Torrents of wild water plummet 120 feet over the High Falls down to the Pigeon River in this park on the U.S. - Canadian border. The falls, the highest in the state, presented a serious obstacle to river travel, so a "carrying place," or portage, was necessary. American Indians created the ancient nine-mile trail from Lake Superior to bypass the falls. This trail became known as "The Grand Portage." Today, visitors of all abilities can take a one-half mile trail and boardwalk to the falls overlook area. The park is designed for day use only and contains mixed hardwood-conifer forests and hiking trails along the banks of the Pigeon River. The spectacular scenery sets the stage for recreational opportunities that include hiking, photography, and picnicking. The park lies within the Grand Portage Indian Reservation and is bordered by Canada on the north and east. Lake Superior is about one mile east of the park.
Tell me more about this park's wildlife, history, geology and landscape.
The park has six miles of hiking trails and two beautiful waterfalls for your viewing enjoyment. Snow is cleared from the sidewalks leading up to the visitor center and snow was cleared from the High Falls Trail as far as the boardwalk on January 4, 2017. All other trails are left in a natural state and are not groomed or plowed. The half-mile trail to High Falls is used frequently and the snow typically gets packed down well from visitor use. The 5 mile round-trip hike to Middle Falls is very rugged and provides more of a wilderness experience.
The park is also a highway rest area and travel information center.
The lobby and restrooms are open 24 hours.
Winter Hours for the Information Desk, Gift Shop and Display Hall:
PLEASE NOTE: Winter weekday hours can be intermittent when staff have duties outside the office.
(Updated Jan. 6, 2017)
Visitor Center and Rest Area:
All park trails and outdoor exhibits are open every day. A picnic shelter is open for public use.
Things to do and see at the park:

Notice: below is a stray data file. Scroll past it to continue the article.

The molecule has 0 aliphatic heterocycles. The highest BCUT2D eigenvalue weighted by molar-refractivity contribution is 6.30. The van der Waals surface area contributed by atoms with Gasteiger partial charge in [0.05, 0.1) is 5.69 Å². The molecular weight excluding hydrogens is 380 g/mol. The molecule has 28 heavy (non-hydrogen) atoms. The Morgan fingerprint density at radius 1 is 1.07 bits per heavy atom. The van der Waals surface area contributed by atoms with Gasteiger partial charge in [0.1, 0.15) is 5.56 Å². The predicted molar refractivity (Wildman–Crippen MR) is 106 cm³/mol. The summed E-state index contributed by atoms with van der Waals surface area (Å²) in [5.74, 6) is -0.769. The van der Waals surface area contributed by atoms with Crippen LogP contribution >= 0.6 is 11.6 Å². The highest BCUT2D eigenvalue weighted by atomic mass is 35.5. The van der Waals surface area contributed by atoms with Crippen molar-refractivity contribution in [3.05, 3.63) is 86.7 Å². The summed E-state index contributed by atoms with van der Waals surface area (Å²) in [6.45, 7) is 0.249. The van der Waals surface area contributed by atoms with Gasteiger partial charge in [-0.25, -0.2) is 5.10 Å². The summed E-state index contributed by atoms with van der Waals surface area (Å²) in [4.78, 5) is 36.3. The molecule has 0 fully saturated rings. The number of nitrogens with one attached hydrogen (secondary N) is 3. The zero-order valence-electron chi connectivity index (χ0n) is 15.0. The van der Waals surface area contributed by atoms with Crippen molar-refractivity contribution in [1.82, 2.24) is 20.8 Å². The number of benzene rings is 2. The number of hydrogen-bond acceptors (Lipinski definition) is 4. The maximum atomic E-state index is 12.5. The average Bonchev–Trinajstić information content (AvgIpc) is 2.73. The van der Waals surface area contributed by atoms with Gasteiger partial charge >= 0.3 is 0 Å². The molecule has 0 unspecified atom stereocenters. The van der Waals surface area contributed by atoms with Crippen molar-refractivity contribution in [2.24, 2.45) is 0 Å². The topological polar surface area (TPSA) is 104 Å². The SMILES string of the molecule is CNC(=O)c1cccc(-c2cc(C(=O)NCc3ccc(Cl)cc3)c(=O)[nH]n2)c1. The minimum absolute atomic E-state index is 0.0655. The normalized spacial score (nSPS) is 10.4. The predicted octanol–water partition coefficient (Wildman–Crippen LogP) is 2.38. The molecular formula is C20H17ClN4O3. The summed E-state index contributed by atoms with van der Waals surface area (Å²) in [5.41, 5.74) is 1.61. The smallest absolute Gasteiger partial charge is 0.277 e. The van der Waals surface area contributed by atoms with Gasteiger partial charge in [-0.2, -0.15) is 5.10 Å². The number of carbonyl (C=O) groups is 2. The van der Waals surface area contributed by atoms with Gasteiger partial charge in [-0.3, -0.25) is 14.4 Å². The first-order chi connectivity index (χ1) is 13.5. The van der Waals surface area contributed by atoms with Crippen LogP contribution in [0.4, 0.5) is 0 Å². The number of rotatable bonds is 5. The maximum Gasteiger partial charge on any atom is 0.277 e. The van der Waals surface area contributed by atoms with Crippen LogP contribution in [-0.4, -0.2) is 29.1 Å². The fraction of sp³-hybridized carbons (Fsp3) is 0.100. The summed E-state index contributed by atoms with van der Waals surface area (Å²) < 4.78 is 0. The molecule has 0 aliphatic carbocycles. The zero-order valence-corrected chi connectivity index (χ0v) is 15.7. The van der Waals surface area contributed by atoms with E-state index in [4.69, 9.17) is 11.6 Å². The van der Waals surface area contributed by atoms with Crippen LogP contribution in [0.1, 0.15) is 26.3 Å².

Need ideas? Here's park staff's list of top stops at the park!
While you're here, experience the majesty and scenic wonder of Minnesota's tallest waterfall! Three viewing decks at High Falls provide park visitors with various vantage points for photography or quiet contemplation.
Interpretive displays provide an introduction to the culture and traditions of the Grand Portage Ojibwe people. Four life-sized murals frame a story of seasonal movement and a subsistence lifestyle that is valued by many to this day. Members of the Ojibwe community directed the development of these displays. Park visitors get a unique 'sense of place' at the only state park located within an Indian Reservation on land owned by the Tribe.
Purchase a Minnesota State Parks Gift Card.
Don't move firewood!
Burning non-local firewood can spread invasive species, and it's against Minnesota state law. Learn more. Always buy your firewood at the park, or from an approved local vendor. Find firewood vendors for Grand Portage State Park.
Click Here for the Bird Checklist at Grand Portage State Park.
Best time to contact the park:
Daily, 10 a.m. - 3 p.m.
If no one is available, please leave a message.
9393 East Highway 61
Grand Portage, MN 55605
From the town of Grand Marais, Minnesota, travel north on State Highway 61 for about 36 miles to the Canadian Border. The park entrance is on the west side of the highway, just before you come to the U.S. Customs Station on the US/Canada border.